Becoming a Venus PART 2: Interview with Ali Scott

Venus Index Ali

Ali at her Ideal VI

In last weeks interview with Alison Scott we talked about the workouts, the mindset of focusing on proportions and shape and setting the target of the Venus Index Ratio instead of body weight.

In today’s podcast we’ll talk about diet, the Body Centric approach to eating and specifically what Ali did to get into her current shape.

We’ll discuss the social eating patterns and thought processes that she went through developing her own personal body-centric eating patterns that helped her shed between 15-20 pounds of excess weight to reveal her true Venus figure.

At any given moment in our modern western societies food is available, and lots of it. Even if we’re not intending to eat somehow food seems to finds it’s way into our mouth if we’re not consciously avoiding it. If this sounds like an issue you have dealt with in the past (or are currently dealing with) then today’s podcast should help you out.

Ali shares all kinds of tricks and tips that helped her navigate the daily minefield of the North American 24/7 food culture and get into the best shape of her life.

She’ll also share more insights and mindsets that helped her navigate her social circles and daily routine to keep her on track.

As you might have already guessed, getting to your ideal Venus Index requires more than just a workout, and more than just a diet…it’s the combination of the right workout with an eating pattern that fits your lifestyle.

There is no right or wrong way to eat, there is just the way that fits for you that gets you to your goals. Your life has it’s own unique set of challenges and it would be foolish for me or anyone else to tell you  exactly how to eat, when to eat, what to eat, what not to eat etc.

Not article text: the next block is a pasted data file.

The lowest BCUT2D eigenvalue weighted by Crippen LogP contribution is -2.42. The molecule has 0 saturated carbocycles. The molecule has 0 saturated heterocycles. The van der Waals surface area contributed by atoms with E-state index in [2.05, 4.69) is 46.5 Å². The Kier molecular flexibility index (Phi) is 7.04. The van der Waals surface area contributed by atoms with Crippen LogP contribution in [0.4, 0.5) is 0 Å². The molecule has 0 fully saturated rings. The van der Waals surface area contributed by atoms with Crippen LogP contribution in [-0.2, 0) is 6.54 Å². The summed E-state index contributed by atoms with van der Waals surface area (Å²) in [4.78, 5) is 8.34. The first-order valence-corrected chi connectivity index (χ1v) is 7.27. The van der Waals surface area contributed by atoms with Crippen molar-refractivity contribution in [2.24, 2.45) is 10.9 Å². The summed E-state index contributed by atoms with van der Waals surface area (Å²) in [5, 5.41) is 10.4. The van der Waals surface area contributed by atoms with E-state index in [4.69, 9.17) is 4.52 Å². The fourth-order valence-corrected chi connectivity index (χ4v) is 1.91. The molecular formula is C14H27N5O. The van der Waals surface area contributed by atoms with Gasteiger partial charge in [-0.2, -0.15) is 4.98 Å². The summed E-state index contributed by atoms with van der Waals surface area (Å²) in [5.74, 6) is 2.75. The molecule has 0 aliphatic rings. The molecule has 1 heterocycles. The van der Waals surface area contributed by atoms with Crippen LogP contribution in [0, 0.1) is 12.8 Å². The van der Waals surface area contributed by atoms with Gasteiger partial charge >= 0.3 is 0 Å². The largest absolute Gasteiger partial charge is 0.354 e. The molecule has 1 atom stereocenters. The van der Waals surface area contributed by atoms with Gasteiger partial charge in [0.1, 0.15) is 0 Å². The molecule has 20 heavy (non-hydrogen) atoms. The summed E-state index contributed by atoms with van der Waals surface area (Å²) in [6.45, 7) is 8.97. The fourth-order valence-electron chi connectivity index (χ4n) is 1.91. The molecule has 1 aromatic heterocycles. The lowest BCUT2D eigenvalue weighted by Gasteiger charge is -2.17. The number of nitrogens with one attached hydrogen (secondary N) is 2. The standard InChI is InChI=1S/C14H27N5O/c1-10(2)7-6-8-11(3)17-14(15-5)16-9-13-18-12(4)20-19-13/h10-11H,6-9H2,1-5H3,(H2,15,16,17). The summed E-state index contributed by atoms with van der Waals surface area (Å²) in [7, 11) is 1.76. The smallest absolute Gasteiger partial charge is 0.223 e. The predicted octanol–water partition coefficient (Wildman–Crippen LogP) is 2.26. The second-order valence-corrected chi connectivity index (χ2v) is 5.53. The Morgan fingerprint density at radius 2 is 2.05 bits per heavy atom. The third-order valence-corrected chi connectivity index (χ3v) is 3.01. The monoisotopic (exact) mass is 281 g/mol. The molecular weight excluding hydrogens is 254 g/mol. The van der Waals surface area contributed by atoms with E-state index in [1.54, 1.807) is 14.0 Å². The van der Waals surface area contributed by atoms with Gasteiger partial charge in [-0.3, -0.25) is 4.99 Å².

Venus Index Interview Alison Scott Part 2

Following inflexible diet “rules” will just lead to failure. Instead general dieting “principles” that are flexible to your lifestyle are the real path to weight loss and body transforming success.

With that said, there are many useful tips and trick in today’s podcast that I think you will find useful. Not ALL of them will apply to you, but I guarantee SOME of them will.



Download the transcript here:

Becoming a Venus PART 2: Interview with Ali Scott


About John Barban

John is the co-founder of Venus Index, chief developer of the Venus Index workouts and our supplement industry insider.

He will show you exactly how to work out and (not) eat to build your ideal body shape using simple and easy to follow Venus Index approach.

Check out his personal blog at

Facebook comments:


  1. Another great podcast. 🙂

    A few questions for you:
    When cutting calories, was there a time when you were failing continuously before finally drawing the line and keeping your deficit goals?
    Were you eating an average of 700 calories a day (over the week) when dieting? How long did you stay that low?
    How did you get past those mental/physical sticky points such as feeling faint, thoughts that this is unhealthy to do, it’s not working etc?

    I feel you on the BMR calculator activity level flaw of doom! It kept me from my goals for years. 🙁
    I was so sure it would be detrimental to my health if I ate any less, especially because I was working out a lot. I felt like I was starving at 1500 calories….just shows how most of this is in our head.

    Thank you for sharing with us. Your stories are a great heads up to those just starting out and I can certainly relate. I really admire your discipline, this stuff is tough! My quote of the day…
    “Everyone wants to be a hot chick, but nobody wants to know one.”
    Funny, huh?


    • Hey Amber!